The Problem With Hybrid Platform Games


Whether we like to admit it or not, we all have our preferred gaming systems. Some of us like the PC, some like actual consoles. Some like hand held systems and some prefer things like tablets. Each of these has their own benefits, and there are tons of games produced for each one. What I would like to bring in to people's attention, though, is hybrid games across the three main consoles: Xbox 360, Playstation 3 and Wii. The same will likely go for their future versions as well, but for now I will keep this focused on what we already have out.

We Love Exclusives

Everyone loves to play exclusive games on their preferred console. This is the main reason why some people purchase the consoles to begin with. For example, if you want to grab the latest Halo game, you are stuck with the Xbox 360. If you want to roll with something like Little Big Planet or Uncharted, you are stuck with the Playstation 3. And if you want something more like Mario, you have to go with the Wii.

Each of these different consoles has its own set of features, as well as different hardware. While one may be much more powerful than another one, when it really comes down to it this ends up being irrelevant; if you want to play the games you want, you have to get the console that supports them. It does not matter whether or not the Wii is weaker or stronger than the Playstation 3, because Mario will not be coming out on the Playstation 3. This has always annoyed me when people argue that one system is “better” than another because at the end of the day, they are each created for their own purposes. While they are often competing against one another for market share, they do it by bringing different things to the table.

As part of this, the exclusive games that are released for each system are just another one of their features. In a real sense, these games will also make or break the system in the long run. If people really do not have any reason to choose one of the systems over another, they will go with what others recommend they go with. I think this is a big part as to why we love exclusive games; they help justify the decision we made with our purchase, and they also help validate our opinions when discussing the latest and greatest systems with other people.

We Want to Play With Friends

This is where a little bit of controversy comes in. Different people like different consoles. Your favorite one, for example, may differ from that of your friend. So what happens when you want to play a game with them? You either have to get the same console as them, they have to get the same one as you or you have to hope that the game you are wanting to play together ends up coming out for both consoles. This causes a large rift between gamers because it is hard to justify buying an entire gaming console, plus a copy of the game, just to play with a friend.

Even when a game does come out on more than one console, that does not necessarily mean that the different platforms are able to play with one another. For an example of a game that has this problem, take a look at Defiance. It has versions out on the Xbox 360, Playstation and PC, but each of these platforms is only able to play with other people playing on the same one. For example, if you are playing on the PC and your friend is playing on the Xbox 360, you are segregated and will not be able to play together unless you both move to the same medium. This is also something that really is not clarified enough prior to purchasing the game, so many people assume that all of the platforms can play on the same servers with one another. What makes this even more odd is that the game feels like it is designed for a console, so there really is no benefit to playing on a PC over the consoles and therefore there are no problems with it being “unfair” to put these players all in the same grouping. Regardless, this is how the game is run and it is a problem.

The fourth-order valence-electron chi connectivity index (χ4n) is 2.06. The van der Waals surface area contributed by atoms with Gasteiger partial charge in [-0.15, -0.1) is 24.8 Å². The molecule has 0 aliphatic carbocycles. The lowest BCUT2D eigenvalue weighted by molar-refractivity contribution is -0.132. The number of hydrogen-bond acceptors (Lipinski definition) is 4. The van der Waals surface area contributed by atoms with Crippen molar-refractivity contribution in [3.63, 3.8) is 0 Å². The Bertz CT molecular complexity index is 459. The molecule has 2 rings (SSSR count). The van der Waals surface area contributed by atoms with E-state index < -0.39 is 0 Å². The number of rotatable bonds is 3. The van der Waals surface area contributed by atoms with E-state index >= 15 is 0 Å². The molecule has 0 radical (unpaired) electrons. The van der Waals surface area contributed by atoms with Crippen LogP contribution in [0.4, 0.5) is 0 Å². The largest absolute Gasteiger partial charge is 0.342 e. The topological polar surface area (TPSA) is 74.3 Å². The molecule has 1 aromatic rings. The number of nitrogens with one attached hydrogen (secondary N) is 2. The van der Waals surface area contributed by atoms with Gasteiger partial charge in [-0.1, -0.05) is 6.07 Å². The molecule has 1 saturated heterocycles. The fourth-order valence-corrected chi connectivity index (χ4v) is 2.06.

The Issue With Development

Each platform has a different development path it has to go through, and they are all written in different languages. As a result, just because something is knocked out in a week on, say a PC, does not mean that it will also be just as easy to port over to the Playstation 3. All of these are using different architecture, and therefore any changes that are made to the game need to be adapted for the specific system it is going to be played on. This slows down development considerably, as there is now not just one game that is being created, but multiple (multiplied by the number of different platforms are being developed for). As you can guess, with a lot of online games this causes a big rift because it means either all the games have to be slowed down on their patch schedule, or some players will be getting new features and fixes before the others. On top of this, when a patch is rolled out, it is possible (and this often happens) that there will be bugs present on one system that are not on the others.

The result of all of this is that there is a very clear distinction between the updating schedules of games that are out on multiple platforms and those that are not. There are just way too many variables to keep everything in check all the time, which keeps leading to one issue after another.

The Cost of Patches

On top of the already present issues of the game development on different platforms, there is another thing that holds back the developers: the cost that is incurred when releasing patches. As far as I know Sony does not charge for their game updates, but the Xbox 360's fee is estimated at forty thousand dollars per patch. Now, consider the average online role playing game. We are looking at a patch every week, with major updates leading to multiple patches in a week to fix any issues that arise from the new changes. At a whopping forty thousand dollars each time, the company is bleeding out money. Were the patch costs to not be so massive, companies could afford to release patches more often, much like what we see on PC games.